Bunnings will no longer sell timber logged by VicForests after it was found the state government-owned forestry agency breached conservation laws.
“Bunnings has a zero-tolerance approach to illegally logged timber that dates back two decades and our commitment is to only source timber products from legal and well managed forest operations,” Bunnings’ Director of Merchandise, Phil Bishop said in a recent report by The Guardian.
Bunnings decided to cease stocking product that used VicForests timber after a federal court ruling found VicForests breached the code of practice in its regional forestry agreement for the central highlands.
The that because VicForests had breached the code of practice, its exemption from national environment laws did not apply. The court ruled the agency had breached laws protecting threatened species including the greater glider and the Leadbeater’s possum.
“We will be discontinuing all sourcing of timber from VicForests and will no longer be accepting raw material input into our supply chain from VicForests as of June 30,” Mr Bishop said in the report.
“Ultimately, we believe that customers and team members have the right to expect that the timber they purchase is sourced from responsible and lawful forestry operations,” he said.
Bunnings said it sold only a small portion of VicForests’ harvest but it would work with affected suppliers on a transition plan.
That would include buying any timber already processed by the affected suppliers and discussing whether those suppliers could obtain timber from alternative sources.
A VicForests spokesman responded to Bunnings’ decision by saying ,“We are deeply concerned by Bunnings’ decision to no longer source native timber products from Victoria. VicForests has already advised our customers that we will be appealing the Friends of the Leadbeater’s Possum court decision, once final orders are made by the court.”
“We regrow all harvested coupes with their original species, all timber harvesting and regeneration operations are conducted to conform with Victoria’s strict environmental regulations,” the spokesperson said in the report.
The decision comes as the Nature Conservation Council of NSW prepares to launch a campaign calling on the chain to cease selling timber sourced from native forests in New South Wales, according to The Guardian.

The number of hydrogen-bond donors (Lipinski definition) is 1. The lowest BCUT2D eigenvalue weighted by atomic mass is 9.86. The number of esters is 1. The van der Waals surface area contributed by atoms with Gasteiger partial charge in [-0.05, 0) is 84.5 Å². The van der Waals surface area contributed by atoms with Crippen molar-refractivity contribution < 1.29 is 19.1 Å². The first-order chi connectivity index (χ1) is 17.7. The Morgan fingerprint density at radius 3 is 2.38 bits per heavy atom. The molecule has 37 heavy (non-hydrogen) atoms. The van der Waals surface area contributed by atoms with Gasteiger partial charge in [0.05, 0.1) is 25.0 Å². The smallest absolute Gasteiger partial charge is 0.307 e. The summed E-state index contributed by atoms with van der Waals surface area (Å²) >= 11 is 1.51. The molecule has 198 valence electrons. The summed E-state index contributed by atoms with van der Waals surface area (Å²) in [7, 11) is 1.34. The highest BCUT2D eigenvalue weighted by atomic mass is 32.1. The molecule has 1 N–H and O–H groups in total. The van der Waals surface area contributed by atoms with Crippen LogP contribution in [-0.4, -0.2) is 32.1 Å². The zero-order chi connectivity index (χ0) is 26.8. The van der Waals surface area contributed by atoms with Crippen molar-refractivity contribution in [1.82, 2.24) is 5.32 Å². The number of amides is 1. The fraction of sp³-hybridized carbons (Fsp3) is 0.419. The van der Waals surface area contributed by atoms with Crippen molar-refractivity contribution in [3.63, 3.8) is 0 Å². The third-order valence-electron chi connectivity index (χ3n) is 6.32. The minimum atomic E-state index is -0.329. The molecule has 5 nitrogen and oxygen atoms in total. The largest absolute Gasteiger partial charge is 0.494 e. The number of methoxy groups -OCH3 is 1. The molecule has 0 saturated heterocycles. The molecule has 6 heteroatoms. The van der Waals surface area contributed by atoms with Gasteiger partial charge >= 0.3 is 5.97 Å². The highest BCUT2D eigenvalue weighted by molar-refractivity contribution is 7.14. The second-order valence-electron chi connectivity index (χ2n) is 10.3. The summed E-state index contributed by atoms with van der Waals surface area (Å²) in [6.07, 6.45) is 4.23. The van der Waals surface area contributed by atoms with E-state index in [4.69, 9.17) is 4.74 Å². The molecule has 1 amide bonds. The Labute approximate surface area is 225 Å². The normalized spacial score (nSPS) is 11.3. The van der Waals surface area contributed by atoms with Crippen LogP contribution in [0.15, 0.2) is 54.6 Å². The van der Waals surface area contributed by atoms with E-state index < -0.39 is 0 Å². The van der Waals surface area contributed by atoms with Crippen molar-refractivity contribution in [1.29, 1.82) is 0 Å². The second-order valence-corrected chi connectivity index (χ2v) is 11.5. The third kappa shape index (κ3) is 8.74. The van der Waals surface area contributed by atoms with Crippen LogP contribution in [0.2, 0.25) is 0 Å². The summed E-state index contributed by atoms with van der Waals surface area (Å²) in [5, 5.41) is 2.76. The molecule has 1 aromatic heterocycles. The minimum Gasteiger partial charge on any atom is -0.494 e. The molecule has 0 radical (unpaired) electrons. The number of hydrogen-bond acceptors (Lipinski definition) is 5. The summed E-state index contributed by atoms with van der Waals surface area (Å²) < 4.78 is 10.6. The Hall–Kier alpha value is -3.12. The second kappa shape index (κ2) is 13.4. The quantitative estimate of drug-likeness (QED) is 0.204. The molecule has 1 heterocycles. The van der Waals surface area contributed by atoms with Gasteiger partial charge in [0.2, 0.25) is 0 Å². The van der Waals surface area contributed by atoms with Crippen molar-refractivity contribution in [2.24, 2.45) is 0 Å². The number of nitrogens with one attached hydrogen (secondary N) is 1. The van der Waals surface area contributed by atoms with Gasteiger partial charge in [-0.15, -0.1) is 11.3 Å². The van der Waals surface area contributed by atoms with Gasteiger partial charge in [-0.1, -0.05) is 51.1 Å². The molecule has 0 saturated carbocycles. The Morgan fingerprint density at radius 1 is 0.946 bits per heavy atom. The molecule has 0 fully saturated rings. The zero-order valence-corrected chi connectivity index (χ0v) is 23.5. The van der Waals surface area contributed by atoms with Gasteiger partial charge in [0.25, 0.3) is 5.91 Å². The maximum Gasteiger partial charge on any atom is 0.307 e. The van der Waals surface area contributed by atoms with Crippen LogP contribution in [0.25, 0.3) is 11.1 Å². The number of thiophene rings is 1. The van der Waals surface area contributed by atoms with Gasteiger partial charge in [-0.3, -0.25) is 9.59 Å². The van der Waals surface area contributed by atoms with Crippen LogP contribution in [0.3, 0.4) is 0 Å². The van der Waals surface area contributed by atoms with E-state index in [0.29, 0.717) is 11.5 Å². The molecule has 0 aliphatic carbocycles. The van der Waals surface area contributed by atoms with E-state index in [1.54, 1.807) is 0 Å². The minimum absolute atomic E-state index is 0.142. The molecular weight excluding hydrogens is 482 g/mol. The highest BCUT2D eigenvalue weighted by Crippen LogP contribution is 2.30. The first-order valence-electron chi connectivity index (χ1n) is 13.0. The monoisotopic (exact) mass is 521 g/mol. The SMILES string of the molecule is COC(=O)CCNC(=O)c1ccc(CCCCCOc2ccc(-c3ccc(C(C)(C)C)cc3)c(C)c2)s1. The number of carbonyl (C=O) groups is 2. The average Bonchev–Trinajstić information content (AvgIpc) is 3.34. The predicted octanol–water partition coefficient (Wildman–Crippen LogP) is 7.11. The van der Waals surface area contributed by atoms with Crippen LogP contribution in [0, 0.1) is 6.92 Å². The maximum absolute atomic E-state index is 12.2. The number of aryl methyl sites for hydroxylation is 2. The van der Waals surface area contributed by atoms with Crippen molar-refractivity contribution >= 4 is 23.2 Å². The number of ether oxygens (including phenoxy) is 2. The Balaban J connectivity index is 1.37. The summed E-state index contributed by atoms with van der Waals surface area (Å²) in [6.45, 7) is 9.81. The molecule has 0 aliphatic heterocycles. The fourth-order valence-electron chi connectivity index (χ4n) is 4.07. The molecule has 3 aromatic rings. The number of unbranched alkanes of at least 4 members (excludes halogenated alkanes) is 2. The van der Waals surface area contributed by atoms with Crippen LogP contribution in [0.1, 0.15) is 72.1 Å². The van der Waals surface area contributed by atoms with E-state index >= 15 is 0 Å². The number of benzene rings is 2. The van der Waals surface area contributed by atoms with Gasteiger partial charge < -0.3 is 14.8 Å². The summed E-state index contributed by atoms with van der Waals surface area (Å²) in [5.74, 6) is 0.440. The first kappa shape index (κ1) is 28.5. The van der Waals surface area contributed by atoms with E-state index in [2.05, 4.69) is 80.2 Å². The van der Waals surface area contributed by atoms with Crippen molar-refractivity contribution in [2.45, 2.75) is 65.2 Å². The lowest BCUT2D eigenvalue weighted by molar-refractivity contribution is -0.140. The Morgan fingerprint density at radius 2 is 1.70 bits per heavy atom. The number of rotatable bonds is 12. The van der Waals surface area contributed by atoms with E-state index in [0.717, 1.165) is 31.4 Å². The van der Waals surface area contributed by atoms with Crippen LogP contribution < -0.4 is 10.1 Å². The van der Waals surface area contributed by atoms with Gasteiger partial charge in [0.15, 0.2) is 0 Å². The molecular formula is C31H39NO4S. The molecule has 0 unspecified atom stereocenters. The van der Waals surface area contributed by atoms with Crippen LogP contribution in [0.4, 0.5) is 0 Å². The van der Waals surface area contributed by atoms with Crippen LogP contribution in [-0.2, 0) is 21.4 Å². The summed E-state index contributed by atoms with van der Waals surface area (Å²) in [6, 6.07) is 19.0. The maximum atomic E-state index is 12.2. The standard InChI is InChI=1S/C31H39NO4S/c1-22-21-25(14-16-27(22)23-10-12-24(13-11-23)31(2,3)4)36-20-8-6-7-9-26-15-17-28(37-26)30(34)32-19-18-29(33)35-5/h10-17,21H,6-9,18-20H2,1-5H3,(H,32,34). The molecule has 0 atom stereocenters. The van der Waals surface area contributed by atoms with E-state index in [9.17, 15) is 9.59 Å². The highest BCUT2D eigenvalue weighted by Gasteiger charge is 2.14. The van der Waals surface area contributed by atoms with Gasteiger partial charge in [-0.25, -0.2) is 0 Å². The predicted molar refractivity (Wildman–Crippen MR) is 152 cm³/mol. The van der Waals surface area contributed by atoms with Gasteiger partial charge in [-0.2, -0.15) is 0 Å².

The council’s Chief Executive, Chris Gambian, said the chain’s decision in Victoria showed leadership from one of the country’s “largest resellers of native timber products”.
While the specifics of the Victorian federal court case did not apply to NSW, there were ecological and moral reasons for the company to remove NSW native timber from its supply chains,” Mr Gambian said.
“Native forest logging is destroying ecosystems and driving the koala and other species to extinction. We have a moral responsibility to ensure the survival of this iconic species and the only way we can do that is by stopping the logging of native forests in this state.”
Friends of Leadbeater’s Possum President, Steve Meacher said he welcomed Bunnings’ announcement.
“Friends of Leadbeater’s Possum is glad to hear they will no longer be distributing unlawfully obtained products. It will benefit our forests and wildlife and all Victorians. It means people will be able to buy their timber from Bunnings with confidence,” Mr Meacher said in the report.
Wilderness Society National Campaigns Director, Amelia Young, said the case made clear VicForests had consistently failed to follow the law and its operations had contributed to the decline of the greater glider and Leadbeater’s possum.
“VicForests’ inability to deal with rampant illegality across its logging operations has led to this clear response from one of Australia’s leading hardware stores that illegally logged wood is unacceptable. We expect other retailers of wood and paper products sourced through VicForests’ illegal logging will follow suit,” Ms Young said.
Conservationists have urged a review of Australia’s Environment Protection and Biodiversity Conservation Act to reconsider the exemption granted to the forestry industry via regional forestry agreements, in response to the landmark judgement.
Despite conservationists encouraging the decision, Wellington Shire Council has condemned Bunnings’ rejection of local timber, with Wellington Shire Council Mayor Alan Hall announcing that Wellington had already suffered many hits to its local communities and industries.
“The people of Wellington, and in particular Heyfield, have been kicked in the guts time and time again with the announcement of the cessation of native timber harvesting, drought, bushfires, the COVID-19 pandemic and now this,” he said in a recent Mirage News report.
“Council and the Heyfield community won’t take this lying down. We will do everything we can to ensure the future of our timber communities. This is an ill-thought, irrational decision that will leave many wondering what alternative timber source Bunnings thought they could access? Surely they are not considering imported timber,” he said.
Cr Hall said ASH had world-class sustainability practices and the implications of such a move by Bunnings would reverberate throughout the whole of Gippsland.
Image: MsZeeDee (Zoey Daws) / CC BY-SA (https://creativecommons.org/licenses/by-sa/4.0)